This is 16-year-old Sesil Karatantcheva, an up-and-coming tennis star who beat Venus Williams in the third round of the French Open last year. She also tested positive for the anabolic steroid nandrolone and has been banned from competition for two years.
This child was 15 years old when she tested positive for steroid use. Sesil Karatantcheva's coach (and father) naturally has appealed the suspension, claiming that his daughter was pregnant and that resulted in a false positive. According to Lance Armstrong's favorite sports daily, "les femmes enceintes produisent en effet une quantité plus importante de nandrolone" (pregnant woman produce some nandrolone) but a simultanous pregancy test "révélé négatif."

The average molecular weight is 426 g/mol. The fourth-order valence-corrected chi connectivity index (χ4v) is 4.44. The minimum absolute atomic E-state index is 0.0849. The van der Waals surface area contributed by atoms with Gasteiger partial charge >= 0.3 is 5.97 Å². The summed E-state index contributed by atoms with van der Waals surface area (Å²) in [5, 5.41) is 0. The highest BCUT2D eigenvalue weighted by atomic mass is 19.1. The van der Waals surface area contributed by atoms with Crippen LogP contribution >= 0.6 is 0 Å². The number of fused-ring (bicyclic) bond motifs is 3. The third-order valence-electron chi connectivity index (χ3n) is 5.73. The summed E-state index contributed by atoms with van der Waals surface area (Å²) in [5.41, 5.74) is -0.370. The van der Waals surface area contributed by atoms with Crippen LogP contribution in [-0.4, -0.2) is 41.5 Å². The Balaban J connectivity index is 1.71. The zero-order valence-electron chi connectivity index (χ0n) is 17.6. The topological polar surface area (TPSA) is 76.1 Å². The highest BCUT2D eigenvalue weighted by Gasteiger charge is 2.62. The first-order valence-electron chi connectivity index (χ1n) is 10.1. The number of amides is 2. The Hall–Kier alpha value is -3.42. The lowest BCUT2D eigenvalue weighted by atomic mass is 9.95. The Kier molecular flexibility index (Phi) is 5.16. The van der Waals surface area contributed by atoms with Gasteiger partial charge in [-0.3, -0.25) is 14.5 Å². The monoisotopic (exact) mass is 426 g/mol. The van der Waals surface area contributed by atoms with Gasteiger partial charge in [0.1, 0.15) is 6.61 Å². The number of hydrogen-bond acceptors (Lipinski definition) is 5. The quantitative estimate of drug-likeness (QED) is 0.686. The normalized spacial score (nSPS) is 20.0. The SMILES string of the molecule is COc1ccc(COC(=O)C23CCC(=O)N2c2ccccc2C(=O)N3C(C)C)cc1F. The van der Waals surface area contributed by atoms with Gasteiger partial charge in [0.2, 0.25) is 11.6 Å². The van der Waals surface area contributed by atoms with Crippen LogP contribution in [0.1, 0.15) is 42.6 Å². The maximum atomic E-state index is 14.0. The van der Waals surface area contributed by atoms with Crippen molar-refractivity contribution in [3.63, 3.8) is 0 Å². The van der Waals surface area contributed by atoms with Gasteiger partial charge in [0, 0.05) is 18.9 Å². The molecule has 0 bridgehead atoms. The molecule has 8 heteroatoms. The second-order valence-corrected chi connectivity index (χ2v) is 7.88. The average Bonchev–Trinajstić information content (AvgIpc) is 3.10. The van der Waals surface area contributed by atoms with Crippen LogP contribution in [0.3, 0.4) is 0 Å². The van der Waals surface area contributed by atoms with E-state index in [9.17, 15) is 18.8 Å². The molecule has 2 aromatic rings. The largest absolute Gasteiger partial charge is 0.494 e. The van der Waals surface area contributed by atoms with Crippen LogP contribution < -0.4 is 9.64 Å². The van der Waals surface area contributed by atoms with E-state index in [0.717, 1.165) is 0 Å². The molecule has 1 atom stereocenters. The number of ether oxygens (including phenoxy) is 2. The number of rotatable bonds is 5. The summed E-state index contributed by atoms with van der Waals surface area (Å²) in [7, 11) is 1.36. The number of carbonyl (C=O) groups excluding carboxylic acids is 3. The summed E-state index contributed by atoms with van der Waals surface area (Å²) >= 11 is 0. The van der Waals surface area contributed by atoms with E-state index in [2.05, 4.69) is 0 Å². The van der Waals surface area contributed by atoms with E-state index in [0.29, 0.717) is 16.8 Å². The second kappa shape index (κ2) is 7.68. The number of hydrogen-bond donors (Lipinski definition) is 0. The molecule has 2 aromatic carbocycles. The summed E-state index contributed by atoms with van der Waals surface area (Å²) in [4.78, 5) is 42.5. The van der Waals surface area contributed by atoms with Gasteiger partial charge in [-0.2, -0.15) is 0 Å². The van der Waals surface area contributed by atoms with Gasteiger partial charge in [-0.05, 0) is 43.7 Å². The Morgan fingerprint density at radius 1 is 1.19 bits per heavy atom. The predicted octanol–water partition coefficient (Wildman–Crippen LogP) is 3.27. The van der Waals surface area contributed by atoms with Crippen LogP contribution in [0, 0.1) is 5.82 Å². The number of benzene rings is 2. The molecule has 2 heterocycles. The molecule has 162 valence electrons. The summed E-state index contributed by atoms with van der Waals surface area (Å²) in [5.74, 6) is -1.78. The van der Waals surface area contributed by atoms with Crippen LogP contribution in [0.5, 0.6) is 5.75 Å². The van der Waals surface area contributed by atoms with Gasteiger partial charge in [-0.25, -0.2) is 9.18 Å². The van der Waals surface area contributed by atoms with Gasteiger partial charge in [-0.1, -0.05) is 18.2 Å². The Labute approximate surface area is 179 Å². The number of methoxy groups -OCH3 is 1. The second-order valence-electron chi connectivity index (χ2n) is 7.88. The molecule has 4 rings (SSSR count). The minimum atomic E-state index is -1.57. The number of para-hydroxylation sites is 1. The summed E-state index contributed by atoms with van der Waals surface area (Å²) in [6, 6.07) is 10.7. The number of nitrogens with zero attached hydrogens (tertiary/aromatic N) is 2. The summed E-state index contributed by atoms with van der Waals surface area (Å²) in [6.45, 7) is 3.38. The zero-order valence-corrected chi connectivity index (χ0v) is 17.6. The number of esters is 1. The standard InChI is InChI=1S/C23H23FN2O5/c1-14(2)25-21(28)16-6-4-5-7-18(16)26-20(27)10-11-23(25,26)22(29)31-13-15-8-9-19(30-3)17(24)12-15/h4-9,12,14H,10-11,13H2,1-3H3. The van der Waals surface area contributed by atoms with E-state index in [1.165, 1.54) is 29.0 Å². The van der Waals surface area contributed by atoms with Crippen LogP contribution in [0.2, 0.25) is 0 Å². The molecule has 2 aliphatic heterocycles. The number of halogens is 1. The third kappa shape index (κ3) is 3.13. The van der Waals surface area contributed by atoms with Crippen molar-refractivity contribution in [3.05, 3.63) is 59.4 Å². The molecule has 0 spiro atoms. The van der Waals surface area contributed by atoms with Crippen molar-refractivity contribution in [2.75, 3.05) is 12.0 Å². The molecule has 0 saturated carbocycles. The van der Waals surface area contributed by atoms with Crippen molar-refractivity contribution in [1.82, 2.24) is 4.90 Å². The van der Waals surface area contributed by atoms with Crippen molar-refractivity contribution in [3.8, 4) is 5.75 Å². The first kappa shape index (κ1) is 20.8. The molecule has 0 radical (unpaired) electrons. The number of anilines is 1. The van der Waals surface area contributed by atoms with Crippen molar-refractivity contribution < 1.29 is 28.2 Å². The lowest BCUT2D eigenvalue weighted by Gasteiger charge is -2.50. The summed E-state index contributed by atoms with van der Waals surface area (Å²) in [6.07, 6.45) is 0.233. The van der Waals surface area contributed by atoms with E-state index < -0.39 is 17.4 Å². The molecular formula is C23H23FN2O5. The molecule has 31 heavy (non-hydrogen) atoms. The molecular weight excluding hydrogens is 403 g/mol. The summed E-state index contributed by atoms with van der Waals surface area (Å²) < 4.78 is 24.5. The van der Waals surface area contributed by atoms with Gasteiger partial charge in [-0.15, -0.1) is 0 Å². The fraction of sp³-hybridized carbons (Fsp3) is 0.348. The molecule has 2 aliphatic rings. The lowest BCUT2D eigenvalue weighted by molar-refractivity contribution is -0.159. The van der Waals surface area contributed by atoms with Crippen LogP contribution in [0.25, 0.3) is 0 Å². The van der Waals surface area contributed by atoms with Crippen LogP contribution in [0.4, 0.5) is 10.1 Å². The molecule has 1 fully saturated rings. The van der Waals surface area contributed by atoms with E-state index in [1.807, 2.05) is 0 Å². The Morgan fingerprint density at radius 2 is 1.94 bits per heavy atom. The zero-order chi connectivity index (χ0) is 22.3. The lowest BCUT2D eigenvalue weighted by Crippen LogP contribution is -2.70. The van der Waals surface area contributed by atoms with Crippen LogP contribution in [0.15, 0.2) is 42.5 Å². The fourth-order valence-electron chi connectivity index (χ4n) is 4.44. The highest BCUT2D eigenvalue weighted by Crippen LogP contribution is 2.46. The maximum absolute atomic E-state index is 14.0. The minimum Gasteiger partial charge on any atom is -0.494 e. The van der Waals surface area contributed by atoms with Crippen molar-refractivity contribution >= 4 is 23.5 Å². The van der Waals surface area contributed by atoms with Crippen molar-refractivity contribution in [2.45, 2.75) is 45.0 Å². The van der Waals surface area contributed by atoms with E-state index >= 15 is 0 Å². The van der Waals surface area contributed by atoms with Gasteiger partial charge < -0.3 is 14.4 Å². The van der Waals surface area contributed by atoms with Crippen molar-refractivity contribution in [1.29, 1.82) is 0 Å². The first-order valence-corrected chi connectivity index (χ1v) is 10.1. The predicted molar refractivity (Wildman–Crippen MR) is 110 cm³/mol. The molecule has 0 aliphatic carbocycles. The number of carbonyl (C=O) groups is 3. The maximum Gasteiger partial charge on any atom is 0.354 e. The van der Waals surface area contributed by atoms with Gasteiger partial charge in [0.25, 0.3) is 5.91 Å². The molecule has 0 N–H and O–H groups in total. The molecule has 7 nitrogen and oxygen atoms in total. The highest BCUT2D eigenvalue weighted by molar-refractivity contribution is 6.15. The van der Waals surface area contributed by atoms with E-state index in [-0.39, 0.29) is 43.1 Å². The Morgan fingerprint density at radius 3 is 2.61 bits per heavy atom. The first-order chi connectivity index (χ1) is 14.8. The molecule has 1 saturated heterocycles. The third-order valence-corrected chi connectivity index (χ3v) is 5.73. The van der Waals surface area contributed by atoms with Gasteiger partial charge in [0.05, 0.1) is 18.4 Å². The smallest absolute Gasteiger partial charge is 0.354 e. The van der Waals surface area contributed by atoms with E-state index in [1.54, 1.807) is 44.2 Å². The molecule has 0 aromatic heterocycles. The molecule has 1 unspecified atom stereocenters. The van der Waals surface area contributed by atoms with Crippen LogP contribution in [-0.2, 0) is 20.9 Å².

I have no idea if this teen is guilty of doping or not -- there's apparently good reason to be suspicious about the WADA tests for nandrolone.
The financial rewards for top tennis players are tremendous and I can imagine the pressure to succeed can persuade short-term gain over long-term health. Does this kind of pressure exist for junior cyclists? Is there enough fame or fortune in American cycling for drug use to be a problem among teens?
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My sense is that, no, junior cyclists in this country aren't really tempted to dope. As you pointed out, a fifteen year old could make the semis at a major tennis tournament, but no teenager is gonna win a major cycling tour or even a one-day classic. The body is just not ready.
It seems to me that the reason that pros dope is that by the time one gets a pro contract, everybody is a great cyclist and they are looking for incremental gains. That and the ability to recover quicker.
Check out Freakonomics for an interesting take on how average speeds in the TdF peaked around the time of the festina affair. Coincidence?